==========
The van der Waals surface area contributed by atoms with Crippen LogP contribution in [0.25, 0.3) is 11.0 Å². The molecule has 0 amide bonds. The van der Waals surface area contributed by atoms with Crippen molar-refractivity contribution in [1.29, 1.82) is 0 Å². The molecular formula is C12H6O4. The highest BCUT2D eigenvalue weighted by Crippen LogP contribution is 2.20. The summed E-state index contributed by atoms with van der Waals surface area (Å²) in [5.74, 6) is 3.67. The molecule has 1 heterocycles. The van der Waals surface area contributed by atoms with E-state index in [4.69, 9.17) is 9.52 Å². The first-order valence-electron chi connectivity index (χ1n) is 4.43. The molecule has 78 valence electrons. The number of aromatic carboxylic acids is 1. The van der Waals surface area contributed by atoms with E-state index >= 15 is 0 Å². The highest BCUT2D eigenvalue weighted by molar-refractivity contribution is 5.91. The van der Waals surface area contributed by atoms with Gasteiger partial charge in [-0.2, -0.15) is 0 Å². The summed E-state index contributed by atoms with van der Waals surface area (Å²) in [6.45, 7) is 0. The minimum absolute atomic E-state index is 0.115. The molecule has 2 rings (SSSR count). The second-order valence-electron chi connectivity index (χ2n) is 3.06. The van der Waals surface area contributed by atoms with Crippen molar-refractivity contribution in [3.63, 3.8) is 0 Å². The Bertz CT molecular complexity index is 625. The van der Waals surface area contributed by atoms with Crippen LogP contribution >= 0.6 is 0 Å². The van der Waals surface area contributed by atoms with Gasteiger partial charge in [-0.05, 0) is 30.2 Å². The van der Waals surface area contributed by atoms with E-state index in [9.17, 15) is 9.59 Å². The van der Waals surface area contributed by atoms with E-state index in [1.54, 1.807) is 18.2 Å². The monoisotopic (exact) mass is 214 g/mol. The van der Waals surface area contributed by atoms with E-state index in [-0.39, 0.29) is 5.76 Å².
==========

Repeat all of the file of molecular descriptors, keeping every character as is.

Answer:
The van der Waals surface area contributed by atoms with Crippen LogP contribution in [0.25, 0.3) is 11.0 Å². The molecule has 0 amide bonds. The van der Waals surface area contributed by atoms with Crippen molar-refractivity contribution in [1.29, 1.82) is 0 Å². The molecular formula is C12H6O4. The highest BCUT2D eigenvalue weighted by Crippen LogP contribution is 2.20. The summed E-state index contributed by atoms with van der Waals surface area (Å²) in [5.74, 6) is 3.67. The molecule has 1 heterocycles. The van der Waals surface area contributed by atoms with E-state index in [4.69, 9.17) is 9.52 Å². The first-order valence-electron chi connectivity index (χ1n) is 4.43. The molecule has 78 valence electrons. The number of aromatic carboxylic acids is 1. The van der Waals surface area contributed by atoms with E-state index >= 15 is 0 Å². The highest BCUT2D eigenvalue weighted by molar-refractivity contribution is 5.91. The van der Waals surface area contributed by atoms with Gasteiger partial charge in [-0.2, -0.15) is 0 Å². The summed E-state index contributed by atoms with van der Waals surface area (Å²) in [6.45, 7) is 0. The minimum absolute atomic E-state index is 0.115. The molecule has 2 rings (SSSR count). The second-order valence-electron chi connectivity index (χ2n) is 3.06. The van der Waals surface area contributed by atoms with Crippen molar-refractivity contribution in [3.63, 3.8) is 0 Å². The Bertz CT molecular complexity index is 625. The van der Waals surface area contributed by atoms with Crippen LogP contribution >= 0.6 is 0 Å². The van der Waals surface area contributed by atoms with Gasteiger partial charge in [-0.05, 0) is 30.2 Å². The van der Waals surface area contributed by atoms with E-state index in [9.17, 15) is 9.59 Å². The van der Waals surface area contributed by atoms with E-state index in [1.54, 1.807) is 18.2 Å². The monoisotopic (exact) mass is 214 g/mol. The van der Waals surface area contributed by atoms with E-state index in [-0.39, 0.29) is 5.76 Å².